Monday, May 21, 2018
Editorials

HCA's prescription for profits

The nation's largest for-profit hospital chain is in trouble with regulators again. Florida hospitals in the HCA chain, including one in Pasco County, are under federal investigation in connection with concerns that cardiologists conducted unnecessary surgical tests and procedures. HCA allegedly boosted its billings by working with cardiologists who put profits before patient health and safety. After discovering the problem, hospital executives seemed more concerned with the bottom line than with patients, raising questions about HCA's ethics and its for-profit model.

As far back as 2003, there is evidence that questionable cardiology procedures have been performed in a number of Florida HCA hospitals such as the Regional Medical Center Bayonet Point, a 290-bed hospital in Pasco County, according to a review by the New York Times of internal documents, communications and other sources. The newspaper found that cardiologists at various hospitals, primarily in Florida, performed dangerous, unnecessary surgery that resulted in generous paydays for themselves and the hospitals.

In 2004, HCA did its own outside medical audit of Bayonet Point. It found that as many as 43 percent of 355 angioplasty cases were outside reasonable and expected medical practice. Worse still, some doctors justified the unnecessary procedures by misrepresenting the facts in medical records, claiming patients suffered blockages of 80 percent to 90 percent when they actually ranged from 33 percent to 53 percent, according to the findings. Bayonet Point ultimately suspended the privileges of nine physicians. Today, seven have regained their privileges and all nine are suing HCA for defamation.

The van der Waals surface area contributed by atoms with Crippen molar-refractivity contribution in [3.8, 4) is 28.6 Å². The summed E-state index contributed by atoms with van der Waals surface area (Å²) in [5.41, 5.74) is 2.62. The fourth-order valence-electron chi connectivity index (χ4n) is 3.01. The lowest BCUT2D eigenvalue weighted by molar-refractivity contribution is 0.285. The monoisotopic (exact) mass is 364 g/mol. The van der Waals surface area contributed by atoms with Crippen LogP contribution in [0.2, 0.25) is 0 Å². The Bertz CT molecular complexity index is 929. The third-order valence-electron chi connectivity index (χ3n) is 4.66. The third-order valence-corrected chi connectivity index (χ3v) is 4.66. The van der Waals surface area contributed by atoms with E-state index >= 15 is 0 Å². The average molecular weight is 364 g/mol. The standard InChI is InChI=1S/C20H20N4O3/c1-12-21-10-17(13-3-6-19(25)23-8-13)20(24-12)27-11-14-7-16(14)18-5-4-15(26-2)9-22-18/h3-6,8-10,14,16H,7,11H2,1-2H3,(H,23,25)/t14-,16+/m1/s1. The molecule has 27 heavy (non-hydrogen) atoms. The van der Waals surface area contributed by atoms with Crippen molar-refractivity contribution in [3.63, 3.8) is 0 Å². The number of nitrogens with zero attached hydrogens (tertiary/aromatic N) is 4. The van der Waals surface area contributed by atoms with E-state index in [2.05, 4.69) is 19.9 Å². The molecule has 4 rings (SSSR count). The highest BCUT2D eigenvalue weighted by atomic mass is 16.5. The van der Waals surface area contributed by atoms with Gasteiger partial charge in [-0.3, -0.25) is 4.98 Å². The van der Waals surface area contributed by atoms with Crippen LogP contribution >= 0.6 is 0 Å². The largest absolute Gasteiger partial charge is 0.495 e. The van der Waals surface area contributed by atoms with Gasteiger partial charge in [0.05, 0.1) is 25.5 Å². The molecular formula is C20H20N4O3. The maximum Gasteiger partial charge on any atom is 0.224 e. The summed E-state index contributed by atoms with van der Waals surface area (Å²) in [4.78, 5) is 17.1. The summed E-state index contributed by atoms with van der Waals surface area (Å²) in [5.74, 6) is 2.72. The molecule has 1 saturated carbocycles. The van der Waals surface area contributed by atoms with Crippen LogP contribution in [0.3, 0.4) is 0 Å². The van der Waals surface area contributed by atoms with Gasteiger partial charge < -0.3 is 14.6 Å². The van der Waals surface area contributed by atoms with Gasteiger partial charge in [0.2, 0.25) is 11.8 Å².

HCA should have promptly turned the report over to regulators and contacted the affected patients to provide compensation. But it allegedly withheld the findings due to concerns about profitability, hiding behind confidentiality and peer review rules. Those privacy laws are supposed to protect the patient, not wrongdoing by a hospital or doctors. And the company refuses to say if it notified affected patients.

Mountains of money are at stake. HCA has more than 100 catheterization labs nationwide, and its Florida hospitals perform thousands of stent procedures annually. Medicare reimburses hospitals about $10,000 for a cardiac stent and about $3,000 for a diagnostic catheterization. The last time HCA was accused of defrauding Medicare — a period when Gov. Rick Scott served as the CEO — it paid $1.7 billion in fines. Scott denied any wrongdoing and left HCA years ago.

The hospital chain denies any wrongdoing now, as do the physicians accused of failing to follow proper medical standards. But the allegations suggest a disturbing pattern of endangering patients, and they again expose the weaknesses of a health care system driven by volume and profit rather than efficiencies and patient outcomes. The Justice Department's latest investigation of HCA should be aggressive and thorough.

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